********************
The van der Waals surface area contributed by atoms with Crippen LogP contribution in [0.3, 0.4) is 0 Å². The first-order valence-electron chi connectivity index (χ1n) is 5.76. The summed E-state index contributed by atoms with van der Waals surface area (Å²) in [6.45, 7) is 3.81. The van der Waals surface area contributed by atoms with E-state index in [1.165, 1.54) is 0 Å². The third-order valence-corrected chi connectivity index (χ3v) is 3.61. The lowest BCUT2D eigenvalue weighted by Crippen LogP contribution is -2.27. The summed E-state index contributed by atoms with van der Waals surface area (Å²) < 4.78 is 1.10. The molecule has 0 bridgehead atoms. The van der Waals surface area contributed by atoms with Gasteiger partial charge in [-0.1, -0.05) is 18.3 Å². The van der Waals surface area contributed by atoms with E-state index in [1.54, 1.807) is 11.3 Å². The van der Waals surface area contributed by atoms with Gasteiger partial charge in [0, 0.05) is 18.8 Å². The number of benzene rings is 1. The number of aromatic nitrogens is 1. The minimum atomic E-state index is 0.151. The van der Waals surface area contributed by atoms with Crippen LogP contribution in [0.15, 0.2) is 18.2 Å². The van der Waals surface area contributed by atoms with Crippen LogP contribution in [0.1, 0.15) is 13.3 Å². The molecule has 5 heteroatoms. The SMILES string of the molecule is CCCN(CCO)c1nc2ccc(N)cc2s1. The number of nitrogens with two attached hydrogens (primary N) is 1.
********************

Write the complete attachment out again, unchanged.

The van der Waals surface area contributed by atoms with Crippen LogP contribution in [0.3, 0.4) is 0 Å². The first-order valence-electron chi connectivity index (χ1n) is 5.76. The summed E-state index contributed by atoms with van der Waals surface area (Å²) in [6.45, 7) is 3.81. The van der Waals surface area contributed by atoms with E-state index in [1.165, 1.54) is 0 Å². The third-order valence-corrected chi connectivity index (χ3v) is 3.61. The lowest BCUT2D eigenvalue weighted by Crippen LogP contribution is -2.27. The summed E-state index contributed by atoms with van der Waals surface area (Å²) < 4.78 is 1.10. The molecule has 0 bridgehead atoms. The van der Waals surface area contributed by atoms with Gasteiger partial charge in [-0.1, -0.05) is 18.3 Å². The van der Waals surface area contributed by atoms with E-state index in [1.54, 1.807) is 11.3 Å². The van der Waals surface area contributed by atoms with Gasteiger partial charge in [0, 0.05) is 18.8 Å². The number of benzene rings is 1. The number of aromatic nitrogens is 1. The minimum atomic E-state index is 0.151. The van der Waals surface area contributed by atoms with Crippen LogP contribution in [0.15, 0.2) is 18.2 Å². The van der Waals surface area contributed by atoms with Crippen LogP contribution in [0.1, 0.15) is 13.3 Å². The molecule has 5 heteroatoms. The SMILES string of the molecule is CCCN(CCO)c1nc2ccc(N)cc2s1. The number of nitrogens with two attached hydrogens (primary N) is 1.